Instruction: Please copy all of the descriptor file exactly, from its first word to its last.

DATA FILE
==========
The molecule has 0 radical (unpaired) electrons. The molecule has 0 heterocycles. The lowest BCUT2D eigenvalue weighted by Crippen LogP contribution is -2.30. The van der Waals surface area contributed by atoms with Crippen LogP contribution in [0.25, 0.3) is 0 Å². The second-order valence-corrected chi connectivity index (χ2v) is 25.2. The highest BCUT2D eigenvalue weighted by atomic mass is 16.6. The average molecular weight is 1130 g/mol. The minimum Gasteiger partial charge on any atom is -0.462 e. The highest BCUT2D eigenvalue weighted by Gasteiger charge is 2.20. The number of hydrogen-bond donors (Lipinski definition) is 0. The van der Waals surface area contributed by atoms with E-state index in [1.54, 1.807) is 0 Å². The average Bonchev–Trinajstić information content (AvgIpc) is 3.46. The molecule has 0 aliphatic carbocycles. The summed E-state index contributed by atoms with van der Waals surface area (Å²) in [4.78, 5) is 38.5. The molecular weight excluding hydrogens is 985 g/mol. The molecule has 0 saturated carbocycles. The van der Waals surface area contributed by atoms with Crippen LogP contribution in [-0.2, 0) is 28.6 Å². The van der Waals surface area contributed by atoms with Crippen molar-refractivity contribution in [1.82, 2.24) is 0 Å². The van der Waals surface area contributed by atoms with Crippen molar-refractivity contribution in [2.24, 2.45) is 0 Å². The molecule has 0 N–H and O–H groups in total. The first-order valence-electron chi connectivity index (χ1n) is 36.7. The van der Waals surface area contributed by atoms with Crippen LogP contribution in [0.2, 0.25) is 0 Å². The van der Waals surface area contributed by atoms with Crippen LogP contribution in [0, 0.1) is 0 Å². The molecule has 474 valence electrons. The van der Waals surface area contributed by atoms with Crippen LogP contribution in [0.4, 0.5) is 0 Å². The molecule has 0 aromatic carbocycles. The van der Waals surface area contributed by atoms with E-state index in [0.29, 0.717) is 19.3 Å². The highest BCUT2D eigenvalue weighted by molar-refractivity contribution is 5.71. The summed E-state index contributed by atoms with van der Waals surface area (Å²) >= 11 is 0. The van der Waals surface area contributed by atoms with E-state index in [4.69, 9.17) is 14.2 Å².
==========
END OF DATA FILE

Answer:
The molecule has 0 radical (unpaired) electrons. The molecule has 0 heterocycles. The lowest BCUT2D eigenvalue weighted by Crippen LogP contribution is -2.30. The van der Waals surface area contributed by atoms with Crippen LogP contribution in [0.25, 0.3) is 0 Å². The second-order valence-corrected chi connectivity index (χ2v) is 25.2. The highest BCUT2D eigenvalue weighted by atomic mass is 16.6. The average molecular weight is 1130 g/mol. The minimum Gasteiger partial charge on any atom is -0.462 e. The highest BCUT2D eigenvalue weighted by Gasteiger charge is 2.20. The number of hydrogen-bond donors (Lipinski definition) is 0. The van der Waals surface area contributed by atoms with E-state index in [1.54, 1.807) is 0 Å². The average Bonchev–Trinajstić information content (AvgIpc) is 3.46. The molecule has 0 aliphatic carbocycles. The summed E-state index contributed by atoms with van der Waals surface area (Å²) in [4.78, 5) is 38.5. The molecular weight excluding hydrogens is 985 g/mol. The molecule has 0 saturated carbocycles. The van der Waals surface area contributed by atoms with Crippen LogP contribution in [-0.2, 0) is 28.6 Å². The van der Waals surface area contributed by atoms with Crippen molar-refractivity contribution in [1.82, 2.24) is 0 Å². The van der Waals surface area contributed by atoms with Crippen molar-refractivity contribution in [2.24, 2.45) is 0 Å². The molecule has 0 N–H and O–H groups in total. The first-order valence-electron chi connectivity index (χ1n) is 36.7. The van der Waals surface area contributed by atoms with Crippen LogP contribution in [0.2, 0.25) is 0 Å². The van der Waals surface area contributed by atoms with Crippen LogP contribution in [0, 0.1) is 0 Å². The molecule has 474 valence electrons. The van der Waals surface area contributed by atoms with Crippen LogP contribution in [0.4, 0.5) is 0 Å². The molecule has 0 aromatic carbocycles. The van der Waals surface area contributed by atoms with E-state index in [0.29, 0.717) is 19.3 Å². The highest BCUT2D eigenvalue weighted by molar-refractivity contribution is 5.71. The summed E-state index contributed by atoms with van der Waals surface area (Å²) >= 11 is 0. The van der Waals surface area contributed by atoms with E-state index in [4.69, 9.17) is 14.2 Å².